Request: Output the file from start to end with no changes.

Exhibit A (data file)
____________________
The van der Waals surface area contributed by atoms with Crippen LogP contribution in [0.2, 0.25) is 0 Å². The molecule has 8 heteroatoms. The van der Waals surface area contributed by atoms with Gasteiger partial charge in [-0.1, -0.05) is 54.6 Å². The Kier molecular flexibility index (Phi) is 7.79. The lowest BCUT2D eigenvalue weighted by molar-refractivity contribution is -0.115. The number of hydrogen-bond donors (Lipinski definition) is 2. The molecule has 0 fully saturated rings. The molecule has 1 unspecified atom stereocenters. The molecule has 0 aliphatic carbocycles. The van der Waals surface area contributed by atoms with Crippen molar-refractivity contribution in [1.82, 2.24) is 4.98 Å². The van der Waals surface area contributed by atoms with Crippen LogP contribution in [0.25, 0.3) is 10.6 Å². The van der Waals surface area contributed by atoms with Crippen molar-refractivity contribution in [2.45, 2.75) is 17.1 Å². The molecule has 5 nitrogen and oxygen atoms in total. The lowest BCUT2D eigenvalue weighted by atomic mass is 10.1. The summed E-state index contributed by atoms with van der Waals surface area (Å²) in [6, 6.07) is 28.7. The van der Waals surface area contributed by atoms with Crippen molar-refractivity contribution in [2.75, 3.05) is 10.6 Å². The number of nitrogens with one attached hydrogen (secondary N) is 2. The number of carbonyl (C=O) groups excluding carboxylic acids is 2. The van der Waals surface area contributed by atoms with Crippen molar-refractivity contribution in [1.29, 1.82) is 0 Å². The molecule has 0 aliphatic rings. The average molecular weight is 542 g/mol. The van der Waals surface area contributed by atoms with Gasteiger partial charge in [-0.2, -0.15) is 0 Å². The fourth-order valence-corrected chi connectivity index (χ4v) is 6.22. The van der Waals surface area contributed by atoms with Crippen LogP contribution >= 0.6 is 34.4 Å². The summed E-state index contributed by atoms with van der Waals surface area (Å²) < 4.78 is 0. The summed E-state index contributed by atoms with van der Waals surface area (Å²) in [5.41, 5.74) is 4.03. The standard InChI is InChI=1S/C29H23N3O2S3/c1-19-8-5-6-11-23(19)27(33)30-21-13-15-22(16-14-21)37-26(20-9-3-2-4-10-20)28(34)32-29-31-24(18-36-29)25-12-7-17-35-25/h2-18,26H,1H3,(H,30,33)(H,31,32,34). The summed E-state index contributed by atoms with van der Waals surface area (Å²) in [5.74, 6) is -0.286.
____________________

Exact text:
The van der Waals surface area contributed by atoms with Crippen LogP contribution in [0.2, 0.25) is 0 Å². The molecule has 8 heteroatoms. The van der Waals surface area contributed by atoms with Gasteiger partial charge in [-0.1, -0.05) is 54.6 Å². The Kier molecular flexibility index (Phi) is 7.79. The lowest BCUT2D eigenvalue weighted by molar-refractivity contribution is -0.115. The number of hydrogen-bond donors (Lipinski definition) is 2. The molecule has 0 fully saturated rings. The molecule has 1 unspecified atom stereocenters. The molecule has 0 aliphatic carbocycles. The van der Waals surface area contributed by atoms with Crippen molar-refractivity contribution in [1.82, 2.24) is 4.98 Å². The van der Waals surface area contributed by atoms with Crippen LogP contribution in [0.25, 0.3) is 10.6 Å². The van der Waals surface area contributed by atoms with Crippen molar-refractivity contribution in [2.45, 2.75) is 17.1 Å². The molecule has 5 nitrogen and oxygen atoms in total. The lowest BCUT2D eigenvalue weighted by atomic mass is 10.1. The summed E-state index contributed by atoms with van der Waals surface area (Å²) in [6, 6.07) is 28.7. The van der Waals surface area contributed by atoms with Crippen molar-refractivity contribution in [2.75, 3.05) is 10.6 Å². The number of nitrogens with one attached hydrogen (secondary N) is 2. The number of carbonyl (C=O) groups excluding carboxylic acids is 2. The van der Waals surface area contributed by atoms with Crippen molar-refractivity contribution in [1.29, 1.82) is 0 Å². The molecule has 0 aliphatic rings. The average molecular weight is 542 g/mol. The van der Waals surface area contributed by atoms with Gasteiger partial charge in [-0.2, -0.15) is 0 Å². The fourth-order valence-corrected chi connectivity index (χ4v) is 6.22. The van der Waals surface area contributed by atoms with Crippen LogP contribution >= 0.6 is 34.4 Å². The summed E-state index contributed by atoms with van der Waals surface area (Å²) < 4.78 is 0. The summed E-state index contributed by atoms with van der Waals surface area (Å²) in [5.41, 5.74) is 4.03. The standard InChI is InChI=1S/C29H23N3O2S3/c1-19-8-5-6-11-23(19)27(33)30-21-13-15-22(16-14-21)37-26(20-9-3-2-4-10-20)28(34)32-29-31-24(18-36-29)25-12-7-17-35-25/h2-18,26H,1H3,(H,30,33)(H,31,32,34). The summed E-state index contributed by atoms with van der Waals surface area (Å²) in [5.74, 6) is -0.286.